“There’s some very special moments when you’re hearing something privileged, and that’s one of the best parts of this job, hearing things for the first time. An exclusive, if you will! We realized right then and there, ‘there is definitely music here that should be worth releasing!'” Speaking with Resonance Records co-president and “jazz detective” Zev Feldman over the phone, the joy and passion he brings to his calling — a worldwide hunt for unreleased archival recordings by titans of the genre — is almost palpable.
The focus of this conversation? One of Feldman’s latest efforts — Bill Evans Live at Ronnie Scott’s, out on LP on November 27 and CD December 4 (and recently reviewed in this space). As he sat in legendary drummer Jack DeJohnette’s home studio back in 2018, hearing the multitrack recordings of Evans, bassist Eddie Gomez and DeJohnette at the iconic London club during July 1968, his reaction was, first and foremost, that of a lifelong lover of the music.
“There’s so much beauty, lessons that I’ve learned from Bill. He really helped me learn about the beauty and sometimes subtlety and just the way the chords and different things can come out. For a piano trio, with three guys, they have so much to say, and so much to express in the way that they communicate . . . Just these guys having a conversation up there – it’s amazing. Different chemistry, different dudes; this is something that’s definitely got some hard hitting, some nice rough edges around here in a good way.”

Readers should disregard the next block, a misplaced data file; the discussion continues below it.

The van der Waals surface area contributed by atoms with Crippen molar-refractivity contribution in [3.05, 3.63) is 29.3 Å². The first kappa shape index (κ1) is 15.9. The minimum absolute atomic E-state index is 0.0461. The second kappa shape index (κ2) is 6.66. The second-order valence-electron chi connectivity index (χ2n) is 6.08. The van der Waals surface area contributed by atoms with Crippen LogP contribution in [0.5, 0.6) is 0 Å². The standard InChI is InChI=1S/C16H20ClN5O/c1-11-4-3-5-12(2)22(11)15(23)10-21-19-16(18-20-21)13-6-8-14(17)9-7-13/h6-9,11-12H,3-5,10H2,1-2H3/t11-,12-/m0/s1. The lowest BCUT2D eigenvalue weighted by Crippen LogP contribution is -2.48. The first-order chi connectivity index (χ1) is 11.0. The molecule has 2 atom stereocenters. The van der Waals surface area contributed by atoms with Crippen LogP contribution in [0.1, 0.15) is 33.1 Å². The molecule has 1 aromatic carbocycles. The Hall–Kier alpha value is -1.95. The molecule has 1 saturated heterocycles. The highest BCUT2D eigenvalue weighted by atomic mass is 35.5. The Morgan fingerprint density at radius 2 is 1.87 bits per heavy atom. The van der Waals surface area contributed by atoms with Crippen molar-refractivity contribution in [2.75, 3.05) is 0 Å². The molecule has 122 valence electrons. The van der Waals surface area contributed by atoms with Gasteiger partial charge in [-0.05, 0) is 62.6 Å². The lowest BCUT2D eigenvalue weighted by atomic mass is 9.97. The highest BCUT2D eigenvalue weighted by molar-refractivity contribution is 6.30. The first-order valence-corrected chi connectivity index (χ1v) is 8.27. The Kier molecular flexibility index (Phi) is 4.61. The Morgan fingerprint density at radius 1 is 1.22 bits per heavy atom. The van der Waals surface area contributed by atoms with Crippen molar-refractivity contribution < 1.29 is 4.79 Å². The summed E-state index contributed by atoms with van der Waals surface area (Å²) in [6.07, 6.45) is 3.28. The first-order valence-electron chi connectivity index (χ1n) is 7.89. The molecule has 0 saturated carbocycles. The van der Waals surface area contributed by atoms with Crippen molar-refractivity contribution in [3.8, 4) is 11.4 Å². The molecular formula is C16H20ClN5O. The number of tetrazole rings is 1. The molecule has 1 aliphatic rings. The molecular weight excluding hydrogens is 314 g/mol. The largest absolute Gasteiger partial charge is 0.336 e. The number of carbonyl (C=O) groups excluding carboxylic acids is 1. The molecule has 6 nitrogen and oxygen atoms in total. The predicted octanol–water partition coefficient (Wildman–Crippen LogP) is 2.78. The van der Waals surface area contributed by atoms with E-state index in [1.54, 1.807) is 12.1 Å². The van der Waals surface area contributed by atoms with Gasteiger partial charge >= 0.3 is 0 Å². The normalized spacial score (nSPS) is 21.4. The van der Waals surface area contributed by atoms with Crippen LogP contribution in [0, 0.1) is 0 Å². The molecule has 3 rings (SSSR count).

Inspired by the Ronnie Scott’s tapes, Feldman set out to build a package that could not only stand with Resonance’s other Evans releases (including Some Other Time and Another Time by the same, rarely-recorded trio), but would fulfill “a responsibility, in taking the opportunity to make things as great as they can be.” Beyond the details of unearthing this recording, the album booklet is packed to the gills. Reflections from Gomez and DeJohnette (the latter in conversation with pianist Chick Corea) on their time together in Evans’ trio. A view of Evans’ London residency from the audience by British jazz writer Brian Priestley, who was there and raved about it . A unique illustration by brilliant commercial artist David Stone Martin, another of Feldman’s passions. And then there’s — Chevy Chase?
“I’m not sure the mainstream public is aware of this, or even most of Bill’s fans are aware of this, but Bill and Chevy were very good friends. Chevy used to drive him home sometimes after gigs; they kept in touch over the years; Bill even had two kittens which he gave to Chevy, which he had their whole entire lives. And Chevy is also a musician in his own right; some people may not be aware, but he’s also been a drummer and a pianist.” In other words, Chase brings to this release what Feldman and all the other contributors do: a long-standing delight in Evans’ music, filtered through his own unique perspective.